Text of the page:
Tuesday, July 26, 2011


I made mention the other week of WW2-era aviator watches, the most classical and pure examples being those used by the Germans and called Beobachtungsurhen. I linked out before to one short description, but here is a fuller overview from an old watch review on Equation of Time by Mort Schwartz (now archived on PMWF):
    The Beogachtungsuhr model, often referred to as the “B-Uhr,” used a design specified for the German Luftwaffe and was produced by IWC, Lacher & Co. (Laco), Stowa, A. Lange, and Gerhard Wempe. A standard common movement was not used by the contractors. Stowa, for example, utilized a movement based on Unitas that included a swan neck regulator. Lacher used a Durowe cal. D5 movement, while Lange used its own cal. 48/1 movement and Wempe used a Thommen (Waldenburg) cal. 31 movement. And all of these watches were manual wind.

    The translation of the term, Beogachtungsuhr, strictly, is “Observer’s” or “Observation Watch,” but many collectors agree that a more descriptive label is “Navigator’s Watch,” and I have seen some mention of it as a bombardier’s watch. Interestingly, the watch was not issued to navigators and possibly to other members of the air crew, as part of their regular uniforms and equipment allotment, but, instead, “loaned” to them just before they went out on a mission. The watch then had to be returned if they returned. One can wonder how the watches faired in plane crashes. The watches were fitted with extra long leather straps because they were often strapped over the sleeves of leather jackets just as has been done more recently for the same kind of reason with some of the watches provided to astronauts. They, of course, would strap their watches over the bulky sleeve of a space suit.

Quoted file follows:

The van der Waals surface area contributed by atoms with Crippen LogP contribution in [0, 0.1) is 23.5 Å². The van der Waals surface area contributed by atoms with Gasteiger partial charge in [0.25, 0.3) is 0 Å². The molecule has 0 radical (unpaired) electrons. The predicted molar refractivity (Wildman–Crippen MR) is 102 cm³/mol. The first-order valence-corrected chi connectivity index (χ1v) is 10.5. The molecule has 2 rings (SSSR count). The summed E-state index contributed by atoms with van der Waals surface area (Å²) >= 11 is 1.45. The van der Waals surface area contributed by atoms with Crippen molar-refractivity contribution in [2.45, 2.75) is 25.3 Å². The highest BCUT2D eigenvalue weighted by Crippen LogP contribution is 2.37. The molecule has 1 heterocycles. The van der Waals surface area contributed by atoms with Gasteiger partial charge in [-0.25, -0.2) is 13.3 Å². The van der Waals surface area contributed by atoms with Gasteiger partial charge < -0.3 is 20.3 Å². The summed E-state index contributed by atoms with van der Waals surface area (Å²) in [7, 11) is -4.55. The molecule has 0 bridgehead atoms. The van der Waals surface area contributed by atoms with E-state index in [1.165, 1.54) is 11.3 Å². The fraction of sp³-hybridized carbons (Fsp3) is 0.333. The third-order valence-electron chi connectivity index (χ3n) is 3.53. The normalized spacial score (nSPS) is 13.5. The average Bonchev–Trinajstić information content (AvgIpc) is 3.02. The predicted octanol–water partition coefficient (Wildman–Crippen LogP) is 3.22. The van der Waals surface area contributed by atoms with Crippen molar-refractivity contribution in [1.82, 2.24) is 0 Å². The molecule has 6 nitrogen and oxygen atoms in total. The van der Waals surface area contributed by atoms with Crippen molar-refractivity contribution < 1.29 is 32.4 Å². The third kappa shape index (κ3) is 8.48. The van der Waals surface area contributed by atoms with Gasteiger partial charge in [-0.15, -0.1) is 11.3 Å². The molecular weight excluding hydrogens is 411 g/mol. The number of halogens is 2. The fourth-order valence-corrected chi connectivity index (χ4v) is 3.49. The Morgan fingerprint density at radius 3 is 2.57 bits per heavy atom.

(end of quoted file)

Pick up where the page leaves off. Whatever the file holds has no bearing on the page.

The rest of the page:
The model most commonly referred to in my research is the mammoth IWC “Large 52 S.C. Calibre Pilot’s Watch.” S.C. is the abbreviation for “second au centre,” central seconds hand, or what we usually term a sweep seconds hand. I have never seen the actual model, but the literature indicates that the size of this watch was about 55mm, which is the same size as the watches produced by the other four suppliers. IWC took its manual wind Cal. 52 pocket watch movement, with 16 jewels and 18,000 beats per hour, and a swan neck regulator, to produce this wristwatch. As just indicated, the conversion also included adding a center sweep seconds hand.

    Other features, as with the ones produced by the other four suppliers, included an extra large crown to facilitate setting time and winding and hacking. IWC added an inner plate to shield the movement against magnetic fields. The history of this model does not end here. This same movement was used in wrist watches made for the British forces, and I have read that they were used by the British navy as a deck watch. The models made for British use were designated with “Mark”, and we see that same label used in early and current production runs of IWC, such as the Mark X and XV. Jaeger-LeCoultre also produced these or similar watches for the British armed forces.

No comments: